you go out on your own and make something out of that, you will never be able to amount to anything. I think
you get my point.
As someone who loves to write and express my ideas through any avenue; it's safe to say,
that I get times where I feel like sh!t. We all have those moments; but it's what you do
with those moments. You can either lick your wounds and keep moving or sit in sh!t and cry all
day; cause there's more to where that sh!t came from--ain't that some shit?
On a serious note: it's a double paradox to think your work means something and not mean a dime at the same time.
As much as it's equally important to value the work you create no matter what level you're at;
it's also important to feel good and prestigeous about your work regardless of what level you're at.
Many devs give up early because they think that they will never be like the greates.
Just as much as you get moments where you don't know what the f#ck you're doing on the computer, late at
2am trying to finish that last assignment; think of where you could be if only you realize how great you
are as person and an inteligent being. The fact you found the courage to do what many would call crazy and
difficult; proves the point you're an insane badass; and last time I checked heroes don't run on zero.
So please give it a 100, but also remember to keep it a 100!
I call my self a prolific writer not because of what I do now, but because of where I know I will be if
I stay the course. F#ck what other people think, remeber at the end of the day; you can't get critized by
someone doing better than you for they have no business in trying to break your down when they already have their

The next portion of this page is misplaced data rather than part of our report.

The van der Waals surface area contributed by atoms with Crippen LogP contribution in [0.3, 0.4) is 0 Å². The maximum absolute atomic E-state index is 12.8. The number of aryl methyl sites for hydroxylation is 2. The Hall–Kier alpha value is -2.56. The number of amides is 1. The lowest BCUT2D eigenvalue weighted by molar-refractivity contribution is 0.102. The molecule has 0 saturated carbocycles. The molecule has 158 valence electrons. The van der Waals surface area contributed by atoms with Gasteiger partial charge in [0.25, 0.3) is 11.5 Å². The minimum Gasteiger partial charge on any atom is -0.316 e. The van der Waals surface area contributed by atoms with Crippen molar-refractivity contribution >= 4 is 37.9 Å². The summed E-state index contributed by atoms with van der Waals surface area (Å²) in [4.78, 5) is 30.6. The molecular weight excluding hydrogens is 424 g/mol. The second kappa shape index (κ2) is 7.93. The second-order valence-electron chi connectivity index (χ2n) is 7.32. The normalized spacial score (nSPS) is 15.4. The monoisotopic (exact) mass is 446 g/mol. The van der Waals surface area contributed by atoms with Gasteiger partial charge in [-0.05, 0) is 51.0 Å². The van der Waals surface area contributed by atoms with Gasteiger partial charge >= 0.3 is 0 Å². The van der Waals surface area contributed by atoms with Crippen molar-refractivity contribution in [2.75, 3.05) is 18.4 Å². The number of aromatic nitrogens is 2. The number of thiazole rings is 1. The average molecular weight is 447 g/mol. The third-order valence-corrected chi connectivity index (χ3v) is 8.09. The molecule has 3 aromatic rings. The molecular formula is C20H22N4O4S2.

'It's only the liars that cut the tongue of those that speak the truth in fear the real truth will come out'
So after codecademy for 2 years plus; I actually was a lot less confident and reluctant to want to learn something
new or work on a real world problems. Talk about first world problems. I was so used to being shown the way and doing as the instruction manual said.
Please, when you become a proffessional software developer you don't want to be a glorified DIY'er; it's not a good look considering you
spent years learning your craft and to only find out you need to have Google & StackOverFlow support 24/7. Yes it's not fair that at work
we're expcted to create a rocket ship over night with some speghetti code and some patches from StackOverFlow that you don't fully know
what it will do.
Yes it's okay to need help and that's perfectly fine, but at the end of the day it can't be your be all and end all. Otherwise you're just as replaceable as
the next broken door knob.
On Codecademy I thought I'd learned everything I needed but because I was lacking practice and applied theory I was worse than someone
who hadn't even learned a damn thing to start with. It was embarassing...Maybe this isn't something that happens to many
other people, but the bottom line is don't stay in the same place waiting for someone to show the way. Go out there; break things
and learn to fix them while you're at it, that's how you learn to be a good developer.
Had someone told me this earlier I would be way better off today than yesterday; but I learnt it so you don't have to.